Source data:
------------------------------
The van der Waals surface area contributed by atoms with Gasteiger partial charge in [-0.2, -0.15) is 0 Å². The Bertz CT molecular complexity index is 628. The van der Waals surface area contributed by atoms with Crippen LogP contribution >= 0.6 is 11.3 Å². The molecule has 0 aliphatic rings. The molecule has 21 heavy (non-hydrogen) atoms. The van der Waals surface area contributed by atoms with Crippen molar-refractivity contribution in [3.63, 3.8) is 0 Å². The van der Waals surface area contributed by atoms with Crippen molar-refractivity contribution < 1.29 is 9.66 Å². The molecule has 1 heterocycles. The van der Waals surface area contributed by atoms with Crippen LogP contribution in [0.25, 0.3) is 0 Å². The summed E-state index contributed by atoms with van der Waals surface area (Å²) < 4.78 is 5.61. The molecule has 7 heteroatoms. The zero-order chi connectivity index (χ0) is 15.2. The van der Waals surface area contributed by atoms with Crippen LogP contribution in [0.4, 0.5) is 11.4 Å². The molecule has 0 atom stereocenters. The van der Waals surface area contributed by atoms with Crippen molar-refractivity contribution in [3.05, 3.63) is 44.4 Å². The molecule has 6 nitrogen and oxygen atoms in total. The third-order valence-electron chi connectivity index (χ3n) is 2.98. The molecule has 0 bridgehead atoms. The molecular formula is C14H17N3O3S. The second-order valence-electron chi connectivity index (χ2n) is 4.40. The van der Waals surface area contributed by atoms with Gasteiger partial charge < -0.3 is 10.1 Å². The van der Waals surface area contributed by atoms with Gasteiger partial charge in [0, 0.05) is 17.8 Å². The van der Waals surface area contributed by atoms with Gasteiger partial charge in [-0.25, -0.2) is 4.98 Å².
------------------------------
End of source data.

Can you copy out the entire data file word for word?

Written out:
The van der Waals surface area contributed by atoms with Gasteiger partial charge in [-0.2, -0.15) is 0 Å². The Bertz CT molecular complexity index is 628. The van der Waals surface area contributed by atoms with Crippen LogP contribution >= 0.6 is 11.3 Å². The molecule has 0 aliphatic rings. The molecule has 21 heavy (non-hydrogen) atoms. The van der Waals surface area contributed by atoms with Crippen molar-refractivity contribution in [3.63, 3.8) is 0 Å². The van der Waals surface area contributed by atoms with Crippen molar-refractivity contribution < 1.29 is 9.66 Å². The molecule has 1 heterocycles. The van der Waals surface area contributed by atoms with Crippen LogP contribution in [0.25, 0.3) is 0 Å². The summed E-state index contributed by atoms with van der Waals surface area (Å²) < 4.78 is 5.61. The molecule has 7 heteroatoms. The zero-order chi connectivity index (χ0) is 15.2. The van der Waals surface area contributed by atoms with Crippen LogP contribution in [0.4, 0.5) is 11.4 Å². The molecule has 0 atom stereocenters. The van der Waals surface area contributed by atoms with Crippen molar-refractivity contribution in [3.05, 3.63) is 44.4 Å². The molecule has 6 nitrogen and oxygen atoms in total. The third-order valence-electron chi connectivity index (χ3n) is 2.98. The molecule has 0 bridgehead atoms. The molecular formula is C14H17N3O3S. The second-order valence-electron chi connectivity index (χ2n) is 4.40. The van der Waals surface area contributed by atoms with Gasteiger partial charge < -0.3 is 10.1 Å². The van der Waals surface area contributed by atoms with Gasteiger partial charge in [0, 0.05) is 17.8 Å². The van der Waals surface area contributed by atoms with Gasteiger partial charge in [-0.25, -0.2) is 4.98 Å².